This is an interactionist biological explanation of behaviour to approach crime. Difficult to define
crime because it is a social construct. Breaking the law cannot simply be equated with a biological
cause such as disease or genetics. The disease metaphor as a definition of crime is highly limited.
Crimes that are mala in se are those that are inherently bad. Crimes that are mala prohibita are those
that are considered bad because they are prohibited. Do not usually consider biological influences for
socially constructed labels. When considered crime in the context of biology, violent crime is the
usually concern. Violent crime is typically viewed as being inherited or caused by physical determinants
such as hormones. However, some research shows a predisposition to nonviolent crime. Several
cautions should be considered in relationship to all studies of crime: Adolescence: Adolescent crime
is so common it is the norm and can skew research. Research sample: People with criminal records
are not necessarily representative of all people who have committed offenses. Self-reporting: May
not be accurate. Representative statistics: Many crimes, even violent ones, are not reported. Biased
sampling: Comparisons are usually made between criminals and non-criminals (the control group).
Criminals may be in the control group if they are not incarcerated. Ephemeral crimes: Delinquency
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is often a transient phase. Mistaken explanations: Must take into consideration heritable attributes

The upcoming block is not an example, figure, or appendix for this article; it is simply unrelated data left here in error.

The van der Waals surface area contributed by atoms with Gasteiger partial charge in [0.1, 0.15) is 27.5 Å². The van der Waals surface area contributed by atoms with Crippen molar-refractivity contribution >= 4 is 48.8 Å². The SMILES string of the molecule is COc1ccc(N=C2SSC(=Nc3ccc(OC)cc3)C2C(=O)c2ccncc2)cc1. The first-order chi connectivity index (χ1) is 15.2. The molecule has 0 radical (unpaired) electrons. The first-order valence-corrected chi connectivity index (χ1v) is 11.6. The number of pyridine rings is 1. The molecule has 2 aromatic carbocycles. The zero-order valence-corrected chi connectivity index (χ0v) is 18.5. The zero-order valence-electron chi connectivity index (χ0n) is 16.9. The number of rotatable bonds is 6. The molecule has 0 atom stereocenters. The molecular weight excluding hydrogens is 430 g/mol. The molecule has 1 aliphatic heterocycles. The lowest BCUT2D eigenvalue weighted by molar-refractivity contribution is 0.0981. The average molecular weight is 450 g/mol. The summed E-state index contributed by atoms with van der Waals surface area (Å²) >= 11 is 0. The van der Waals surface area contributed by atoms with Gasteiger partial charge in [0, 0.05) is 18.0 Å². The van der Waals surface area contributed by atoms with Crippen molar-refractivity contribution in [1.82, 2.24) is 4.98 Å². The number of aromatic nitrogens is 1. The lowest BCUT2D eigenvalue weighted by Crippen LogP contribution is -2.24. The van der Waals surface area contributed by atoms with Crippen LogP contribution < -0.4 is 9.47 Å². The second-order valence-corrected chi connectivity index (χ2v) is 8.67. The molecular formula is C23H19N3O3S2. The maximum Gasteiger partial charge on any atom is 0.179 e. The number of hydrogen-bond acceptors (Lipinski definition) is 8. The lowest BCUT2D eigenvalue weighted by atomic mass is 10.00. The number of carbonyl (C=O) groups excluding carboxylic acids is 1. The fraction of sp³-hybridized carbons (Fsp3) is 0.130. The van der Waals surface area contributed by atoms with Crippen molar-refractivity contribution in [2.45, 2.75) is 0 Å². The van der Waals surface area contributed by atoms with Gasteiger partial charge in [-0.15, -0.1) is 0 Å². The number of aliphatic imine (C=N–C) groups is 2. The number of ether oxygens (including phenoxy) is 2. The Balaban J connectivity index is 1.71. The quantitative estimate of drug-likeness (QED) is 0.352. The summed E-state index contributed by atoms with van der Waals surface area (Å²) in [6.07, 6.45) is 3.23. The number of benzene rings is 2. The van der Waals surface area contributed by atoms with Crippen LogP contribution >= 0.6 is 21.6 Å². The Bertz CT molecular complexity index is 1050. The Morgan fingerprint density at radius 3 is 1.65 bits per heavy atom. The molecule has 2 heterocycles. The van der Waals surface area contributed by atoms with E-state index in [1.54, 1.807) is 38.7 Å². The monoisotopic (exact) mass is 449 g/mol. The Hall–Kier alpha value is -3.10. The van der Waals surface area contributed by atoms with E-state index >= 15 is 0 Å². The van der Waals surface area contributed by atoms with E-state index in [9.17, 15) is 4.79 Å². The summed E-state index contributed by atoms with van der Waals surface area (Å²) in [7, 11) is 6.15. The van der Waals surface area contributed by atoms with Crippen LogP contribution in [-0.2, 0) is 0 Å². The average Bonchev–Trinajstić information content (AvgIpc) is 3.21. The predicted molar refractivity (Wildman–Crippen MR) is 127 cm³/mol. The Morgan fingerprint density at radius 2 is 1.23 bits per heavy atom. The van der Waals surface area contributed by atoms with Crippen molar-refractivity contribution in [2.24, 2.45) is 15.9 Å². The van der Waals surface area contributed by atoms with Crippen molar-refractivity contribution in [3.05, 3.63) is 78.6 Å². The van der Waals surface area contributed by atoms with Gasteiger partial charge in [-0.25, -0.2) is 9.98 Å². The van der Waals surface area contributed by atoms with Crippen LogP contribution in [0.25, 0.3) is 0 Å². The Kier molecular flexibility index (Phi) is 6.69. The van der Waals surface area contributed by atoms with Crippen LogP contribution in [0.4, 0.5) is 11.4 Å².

that in turn have social implications (i.e., skin colour).
History of Biology and Crime
Gall established phrenology, the relationship between mental attributes and head size and shape.
Lambroso’s modern biological theory on atavisms, to identify criminals based on facial types (i.e.,
sloping foreheads). Sheldon classified people into three different groups, believing certain behaviours
correlated with each of the three body types. Endomorphs: soft, rounded bodies. Mesomorphs:
athletically built. Ectomorphs: thin people. Body build may be linked to delinquency and crime, but
the link is probably through social learning, not genes. Later social and psychological explanations of
crime by Durkheim, Marx, Weber, Freud. Darwin’s Theory of Evolution revolutionized science, but
due to people misreading his work, dangerous and erroneous relationships between evolution and
crime began. Galton (Darwin’s cousin) established eugenics, believing that everything could be a
heritable trait, including poverty and crime. Positive eugenics is encouraging those who were